Hard hats, jeans, boots, Friday beers at lunch with the crew, telling dudes what to do who have been doing this stuff since before I was born — I was ready for all of that. Nothing could prepare me for the time that I had to use the portable bathroom on the unfinished 27th floor of the tower that we were building. But when it’s an emergency, you gotta do what you gotta do. So I sat down in this thing which had no roof and your feet hung out the bottom. I felt like I was wearing a tube top while going to the bathroom. Of course, my crew sees this going down and proceeds to start heckling me. Needless to say, it wasn’t a very enjoyable experience.

And right then I knew, I had bigger ambitions then dumping in a portable tube top bathroom on the 27th floor of an unfinished building.

Hatred #2: Building things that I don’t understand

Now armed with an awkward bathroom story and some great project management experience, I was able to walk into my next interviews like I was king of the world. I led a team of 10 carpenters on a $3 million renovation project, I did this, I did that. They ate it up. Interviewed for 5 positions and got 4.5 offers (one was bullshit so I don’t count that as a full offer).

I decided it was time to take my talents to pharmaceuticals — another no-brainer: my mother is a pharmacist so when I wasn’t swinging a hammer as a child I was counting pills with mom. I took a position at Ethicon (a Division of Johnson & Johnson), and I was going to do product development. Sweet. I could use my project management to help roll out new products to save peoples lives. The only problems were that (1) it was a 45 minute drive each way to work with no traffic (but there was always traffic) and (2) I had no clue what the hell my group actually built. Totally f’ing clueless about why this white paste was going to help heal wounds faster after surgery. I became the go-to guy for setting up the label printer.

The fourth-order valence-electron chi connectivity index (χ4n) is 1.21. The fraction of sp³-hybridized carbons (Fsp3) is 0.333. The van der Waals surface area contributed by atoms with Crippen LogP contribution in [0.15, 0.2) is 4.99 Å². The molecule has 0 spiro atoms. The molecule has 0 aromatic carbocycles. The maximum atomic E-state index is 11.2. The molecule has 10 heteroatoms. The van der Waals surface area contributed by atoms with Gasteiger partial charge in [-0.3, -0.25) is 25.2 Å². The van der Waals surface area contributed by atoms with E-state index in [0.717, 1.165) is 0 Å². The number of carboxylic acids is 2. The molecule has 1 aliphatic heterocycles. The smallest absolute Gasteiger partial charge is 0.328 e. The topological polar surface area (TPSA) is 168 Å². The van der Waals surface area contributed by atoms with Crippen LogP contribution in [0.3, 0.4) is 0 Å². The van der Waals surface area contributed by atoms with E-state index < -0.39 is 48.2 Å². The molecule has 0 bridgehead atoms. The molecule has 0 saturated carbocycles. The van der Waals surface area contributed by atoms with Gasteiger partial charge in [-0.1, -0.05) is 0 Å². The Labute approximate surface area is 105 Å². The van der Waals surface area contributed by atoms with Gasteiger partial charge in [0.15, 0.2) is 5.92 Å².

From that day forward, I made a decision to never live far away from work and that passion was incredibly important to me.

Hatred #3: Rotting away at a soulless environment

For my final Co-Op assignment, I went chasing after the money. I landed a sweet internship at an international bank. In my mind, it seemed like the right thing to do:

  • I could work my ass off and achieve eternal glory
  • I could become some hotshot banker and be ready to retire by 40
  • I could chase the American Dream

The only problem, my company wasn’t American and they seemingly didn’t give a shit about us US folks once the financial markets started crashing. The environment was in a downward, death spiral and it was reflected in the attitudes of all the employees at every level of the company — nine-to-five with no accountability. Just survive long enough to get another paycheck before the next round of layoffs occur.

It wasn’t always that way. In fact, it was amazing in the beginning. I used to be incredibly passionate about work. I used to get promoted every six months. By the time I was done there, I outperformed everything that could possibly be measured. But I was being constrained by the bounds of a bullshit system that was designed to keep people in check instead of rewarding outperformance. I felt like I was trapped in the Matrix.

After almost 4 years at the bank and feeling that I learned all that I could without succumbing to the role of a mindless drone, it was time for a move.

I want to be clear. I would never trade my experiences for anything in the world, and I love my “hatred” for where it has lead me. I find myself using so much of what I learned in those early days every single day at the Dev Shop. The most difficult part about it was that each time I had to leave a seemingly good opportunity that other people would have died for.

And that is how we get to Career Path 3.0: Don’t Listen to Your Mother.

I am a scientist